City officials are showing initiative in identifying a location for the homeless to bed down, as the threat of fire along the city’s edges limits options and a possible final location undergoes soil testing.
Soon the homeless will have their tents and tarps below the entrance to Greenmount Cemetery, sufficiently near Manna for its services and yet in an open and accessible area which is not excessively fire prone.
The arrangement will be sleep-only, requiring the homeless to break down their bedding in the morning.
The homeless had been caught between a site on county land west of Durango – which was closed because of dry conditions – and the possible future location at the leash-less Durango Dog Park on the south side of the river. The west end of the Dog Park, on or at the edge of the former uranium mill tailings pile, is scheduled to be tested for radon. How long that will take is uncertain.
At this time the city is not undertaking a complete health risk assessment recommended by the state health department.
The homeless, as many as about 40, have been on the grounds at Escalante Middle School, joining with the other people who had been forced to vacate their homes by the 416 Fire. Escalate Middle School, volunteered by School District 9-R, had been serving as an evacuation center. The homeless using Escalante have to agree not to smoke or drink on the school grounds.
That location for the homeless will be open until Monday, allowing for the transition to near Greenmount, but it has proved to be less than successful, apparently, as city police were required to make frequent patrols.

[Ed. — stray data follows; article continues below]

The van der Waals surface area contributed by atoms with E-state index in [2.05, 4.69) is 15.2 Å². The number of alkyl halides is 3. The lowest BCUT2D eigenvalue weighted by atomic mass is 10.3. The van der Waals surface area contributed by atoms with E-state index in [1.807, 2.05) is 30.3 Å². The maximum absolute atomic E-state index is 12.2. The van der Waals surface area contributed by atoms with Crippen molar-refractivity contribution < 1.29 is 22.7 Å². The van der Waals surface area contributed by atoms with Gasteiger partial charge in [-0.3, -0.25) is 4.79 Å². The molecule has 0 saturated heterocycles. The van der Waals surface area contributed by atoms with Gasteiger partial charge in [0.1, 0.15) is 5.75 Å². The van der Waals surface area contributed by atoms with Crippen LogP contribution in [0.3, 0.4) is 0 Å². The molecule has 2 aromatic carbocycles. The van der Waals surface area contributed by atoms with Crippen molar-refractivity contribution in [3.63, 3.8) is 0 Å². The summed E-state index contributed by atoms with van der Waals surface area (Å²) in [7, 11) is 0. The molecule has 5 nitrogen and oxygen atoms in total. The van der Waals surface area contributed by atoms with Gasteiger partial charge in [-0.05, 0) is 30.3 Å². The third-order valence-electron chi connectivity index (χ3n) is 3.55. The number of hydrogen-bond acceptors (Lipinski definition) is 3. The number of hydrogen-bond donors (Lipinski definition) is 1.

The city council should be praised for moving quickly to identify the cemetery site as a temporary overnight location.
No one believes that the only thing that the homeless require is a relatively organized sleeping space. There are many factors, and each comes into play in differing amounts, but to spend even part of the day in any sort of fulfilling undertaking requires predictable and consistent safe housing, a regular diet, access to medical care and socialization.
While making all of those resources available is a substantial undertaking, without them the majority of the challenges which surround the homeless will remain.
Here is hoping that the west end of what is now the Durango Dog Park – and in the interim the space below Greenmount Cemetery – will at least partially contribute to a workable solution.